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Denison to celebrate its immigrant community in first-ever heritage festival

The town of Denison will celebrate its immigrant community with a festival on Saturday.
Kendall Crawford
/
IPR
Denison will celebrate its immigrant community with a festival on Saturday.

A western Iowa city will hold its very first Immigrant Heritage Festival tomorrow. People in Denison will get the chance to celebrate the small town’s diverse communities.

The festival will feature everything from cultural dances to a parade to the unveiling of the community’s newest mural — a work of local art that reads “Immigration is Beautiful.” The inaugural event will also feature food trucks, performances by high school students and activities for kids.

President of the Denison chapter of the League of United Latin American Citizens (LULAC), Alma Puga, said the festival is meant to be a way for immigrants of all backgrounds to share their cultures.

“Immigrants are pretty much the reason why our town is still here,” Puga said. “Without immigrants, I don't think we would have a good-sized town.”

In recent years, Puga said she’s seen a growth in the town’s immigrant community – with residents from Sudan, Laos, and Central American communities. The 2020 census showed more than a third of the community is foreign-born.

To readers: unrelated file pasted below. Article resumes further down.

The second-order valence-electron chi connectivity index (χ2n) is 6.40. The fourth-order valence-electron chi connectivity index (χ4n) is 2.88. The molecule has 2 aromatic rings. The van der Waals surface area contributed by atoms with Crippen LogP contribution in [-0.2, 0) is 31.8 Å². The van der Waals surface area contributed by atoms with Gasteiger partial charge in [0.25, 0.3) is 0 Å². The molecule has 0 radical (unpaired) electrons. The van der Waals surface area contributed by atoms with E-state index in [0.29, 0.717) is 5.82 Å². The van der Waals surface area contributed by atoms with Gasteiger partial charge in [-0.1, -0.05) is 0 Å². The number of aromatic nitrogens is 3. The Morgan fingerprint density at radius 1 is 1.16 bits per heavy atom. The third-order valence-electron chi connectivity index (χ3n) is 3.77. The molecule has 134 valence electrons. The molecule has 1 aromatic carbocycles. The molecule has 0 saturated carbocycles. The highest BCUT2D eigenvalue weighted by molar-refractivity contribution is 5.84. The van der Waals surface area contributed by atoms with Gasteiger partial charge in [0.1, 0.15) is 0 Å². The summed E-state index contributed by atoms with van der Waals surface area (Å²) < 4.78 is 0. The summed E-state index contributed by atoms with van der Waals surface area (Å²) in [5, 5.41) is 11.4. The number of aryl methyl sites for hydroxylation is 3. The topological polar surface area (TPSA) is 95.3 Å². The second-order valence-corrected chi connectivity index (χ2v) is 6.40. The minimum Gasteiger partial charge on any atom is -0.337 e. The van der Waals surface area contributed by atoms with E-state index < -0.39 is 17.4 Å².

Local community members help to paint the town's new mural celebrating immigrants.
Courtesy of Denison Parks and Rec Facebook
Local community members help to paint the town's new mural celebrating immigrants.

Vice president of LULAC Denison Patty Ritchie said she’s excited for the chance to highlight all the different languages, dialects and customs that make up Denison. She said it’s just as important to celebrate the town’s German immigrant roots as much as it is to embrace the budding immigrant populations.

“I think it's going to open up conversations, I think it's going to open up relationships,” she said. “And I think it's going to bring more of an understanding.”

Ritchie said she wishes more Iowans understood the amount of diversity the town holds.

“I think that they see us as just a meatpacking plant community,” Ritchie said. “And what they don't understand is that we're so much more. We are cultivative. We are blossoming in culture.”

The event will also serve as a fundraiser for a scholarship fund for Latino seniors at Denison High School. Puga said she hopes the festival can help them increase the number of students who receive financial aid for college. This year, LULAC Denison is awarding three students with $1,000 scholarships, but Puga hopes that number can grow to five in the coming year.

Festivities will begin at 10 a.m. and continue until 8 p.m. on Saturday.

Kendall is Iowa Public Radio’s western Iowa reporter based in Sioux City, IA.